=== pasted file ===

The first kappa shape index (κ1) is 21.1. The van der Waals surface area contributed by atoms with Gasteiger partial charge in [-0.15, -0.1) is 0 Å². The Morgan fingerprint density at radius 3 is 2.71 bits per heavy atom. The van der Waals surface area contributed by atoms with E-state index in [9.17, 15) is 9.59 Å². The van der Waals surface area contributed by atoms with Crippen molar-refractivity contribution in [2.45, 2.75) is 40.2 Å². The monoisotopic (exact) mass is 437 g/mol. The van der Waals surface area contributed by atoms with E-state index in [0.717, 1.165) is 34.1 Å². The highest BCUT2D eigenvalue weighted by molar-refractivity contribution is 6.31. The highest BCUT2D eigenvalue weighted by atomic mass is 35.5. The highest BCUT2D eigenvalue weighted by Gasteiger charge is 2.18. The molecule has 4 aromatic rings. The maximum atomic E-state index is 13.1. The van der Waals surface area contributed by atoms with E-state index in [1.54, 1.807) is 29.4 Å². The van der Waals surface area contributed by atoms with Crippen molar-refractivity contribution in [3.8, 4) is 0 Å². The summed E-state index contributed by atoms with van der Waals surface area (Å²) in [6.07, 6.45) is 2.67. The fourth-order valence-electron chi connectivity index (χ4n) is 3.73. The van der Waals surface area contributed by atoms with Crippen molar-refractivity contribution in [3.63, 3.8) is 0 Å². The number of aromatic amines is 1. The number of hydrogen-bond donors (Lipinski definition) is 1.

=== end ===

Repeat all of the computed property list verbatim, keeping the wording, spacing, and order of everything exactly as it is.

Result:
The first kappa shape index (κ1) is 21.1. The van der Waals surface area contributed by atoms with Gasteiger partial charge in [-0.15, -0.1) is 0 Å². The Morgan fingerprint density at radius 3 is 2.71 bits per heavy atom. The van der Waals surface area contributed by atoms with E-state index in [9.17, 15) is 9.59 Å². The van der Waals surface area contributed by atoms with Crippen molar-refractivity contribution in [2.45, 2.75) is 40.2 Å². The monoisotopic (exact) mass is 437 g/mol. The van der Waals surface area contributed by atoms with E-state index in [0.717, 1.165) is 34.1 Å². The highest BCUT2D eigenvalue weighted by molar-refractivity contribution is 6.31. The highest BCUT2D eigenvalue weighted by atomic mass is 35.5. The highest BCUT2D eigenvalue weighted by Gasteiger charge is 2.18. The molecule has 4 aromatic rings. The maximum atomic E-state index is 13.1. The van der Waals surface area contributed by atoms with E-state index in [1.54, 1.807) is 29.4 Å². The van der Waals surface area contributed by atoms with Crippen molar-refractivity contribution in [3.8, 4) is 0 Å². The summed E-state index contributed by atoms with van der Waals surface area (Å²) in [6.07, 6.45) is 2.67. The fourth-order valence-electron chi connectivity index (χ4n) is 3.73. The van der Waals surface area contributed by atoms with Crippen molar-refractivity contribution in [3.63, 3.8) is 0 Å². The number of aromatic amines is 1. The number of hydrogen-bond donors (Lipinski definition) is 1.